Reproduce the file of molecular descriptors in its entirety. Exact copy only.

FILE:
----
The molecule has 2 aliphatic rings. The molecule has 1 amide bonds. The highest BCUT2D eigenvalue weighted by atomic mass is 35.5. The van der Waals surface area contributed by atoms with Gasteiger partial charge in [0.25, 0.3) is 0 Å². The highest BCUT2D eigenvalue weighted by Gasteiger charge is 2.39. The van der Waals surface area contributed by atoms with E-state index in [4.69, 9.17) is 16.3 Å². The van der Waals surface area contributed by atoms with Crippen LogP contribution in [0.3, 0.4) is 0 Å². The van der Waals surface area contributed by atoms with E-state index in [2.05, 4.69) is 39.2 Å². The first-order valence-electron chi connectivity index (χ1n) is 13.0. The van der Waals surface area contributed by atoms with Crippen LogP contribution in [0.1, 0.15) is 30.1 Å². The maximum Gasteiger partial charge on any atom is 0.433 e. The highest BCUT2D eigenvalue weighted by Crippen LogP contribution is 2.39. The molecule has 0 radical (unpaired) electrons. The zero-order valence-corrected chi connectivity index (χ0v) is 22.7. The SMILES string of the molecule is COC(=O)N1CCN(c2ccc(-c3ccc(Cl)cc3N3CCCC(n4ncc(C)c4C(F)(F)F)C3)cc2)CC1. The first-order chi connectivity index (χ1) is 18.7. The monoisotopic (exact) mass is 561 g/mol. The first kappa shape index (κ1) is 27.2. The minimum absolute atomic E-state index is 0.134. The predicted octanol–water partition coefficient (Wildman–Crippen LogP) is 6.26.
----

The molecule has 2 aliphatic rings. The molecule has 1 amide bonds. The highest BCUT2D eigenvalue weighted by atomic mass is 35.5. The van der Waals surface area contributed by atoms with Gasteiger partial charge in [0.25, 0.3) is 0 Å². The highest BCUT2D eigenvalue weighted by Gasteiger charge is 2.39. The van der Waals surface area contributed by atoms with E-state index in [4.69, 9.17) is 16.3 Å². The van der Waals surface area contributed by atoms with Crippen LogP contribution in [0.3, 0.4) is 0 Å². The van der Waals surface area contributed by atoms with E-state index in [2.05, 4.69) is 39.2 Å². The first-order valence-electron chi connectivity index (χ1n) is 13.0. The van der Waals surface area contributed by atoms with Crippen LogP contribution in [0.1, 0.15) is 30.1 Å². The maximum Gasteiger partial charge on any atom is 0.433 e. The highest BCUT2D eigenvalue weighted by Crippen LogP contribution is 2.39. The molecule has 0 radical (unpaired) electrons. The zero-order valence-corrected chi connectivity index (χ0v) is 22.7. The SMILES string of the molecule is COC(=O)N1CCN(c2ccc(-c3ccc(Cl)cc3N3CCCC(n4ncc(C)c4C(F)(F)F)C3)cc2)CC1. The first-order chi connectivity index (χ1) is 18.7. The monoisotopic (exact) mass is 561 g/mol. The first kappa shape index (κ1) is 27.2. The minimum absolute atomic E-state index is 0.134. The predicted octanol–water partition coefficient (Wildman–Crippen LogP) is 6.26.